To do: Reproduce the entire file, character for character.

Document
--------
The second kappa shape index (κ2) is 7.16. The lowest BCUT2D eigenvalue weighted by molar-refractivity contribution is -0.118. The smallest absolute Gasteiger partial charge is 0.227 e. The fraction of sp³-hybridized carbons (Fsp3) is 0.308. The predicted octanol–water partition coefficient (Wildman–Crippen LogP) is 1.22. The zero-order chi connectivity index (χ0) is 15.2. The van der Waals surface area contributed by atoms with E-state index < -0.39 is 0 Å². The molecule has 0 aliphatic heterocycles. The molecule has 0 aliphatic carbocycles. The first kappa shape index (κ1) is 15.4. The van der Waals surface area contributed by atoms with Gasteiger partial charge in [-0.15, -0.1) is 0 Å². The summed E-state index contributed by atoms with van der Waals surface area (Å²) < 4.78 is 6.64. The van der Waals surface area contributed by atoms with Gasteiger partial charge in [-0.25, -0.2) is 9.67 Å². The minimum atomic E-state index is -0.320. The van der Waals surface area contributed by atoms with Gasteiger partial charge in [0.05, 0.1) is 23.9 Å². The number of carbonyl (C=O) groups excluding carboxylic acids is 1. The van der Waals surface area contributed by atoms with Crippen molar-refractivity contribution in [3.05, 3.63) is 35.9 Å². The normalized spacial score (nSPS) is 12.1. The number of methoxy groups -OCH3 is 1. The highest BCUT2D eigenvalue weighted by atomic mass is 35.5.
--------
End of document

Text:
The second kappa shape index (κ2) is 7.16. The lowest BCUT2D eigenvalue weighted by molar-refractivity contribution is -0.118. The smallest absolute Gasteiger partial charge is 0.227 e. The fraction of sp³-hybridized carbons (Fsp3) is 0.308. The predicted octanol–water partition coefficient (Wildman–Crippen LogP) is 1.22. The zero-order chi connectivity index (χ0) is 15.2. The van der Waals surface area contributed by atoms with E-state index < -0.39 is 0 Å². The molecule has 0 aliphatic heterocycles. The molecule has 0 aliphatic carbocycles. The first kappa shape index (κ1) is 15.4. The van der Waals surface area contributed by atoms with Gasteiger partial charge in [-0.15, -0.1) is 0 Å². The summed E-state index contributed by atoms with van der Waals surface area (Å²) < 4.78 is 6.64. The van der Waals surface area contributed by atoms with Gasteiger partial charge in [-0.25, -0.2) is 9.67 Å². The minimum atomic E-state index is -0.320. The van der Waals surface area contributed by atoms with Gasteiger partial charge in [0.05, 0.1) is 23.9 Å². The number of carbonyl (C=O) groups excluding carboxylic acids is 1. The van der Waals surface area contributed by atoms with Crippen molar-refractivity contribution in [3.05, 3.63) is 35.9 Å². The normalized spacial score (nSPS) is 12.1. The number of methoxy groups -OCH3 is 1. The highest BCUT2D eigenvalue weighted by atomic mass is 35.5.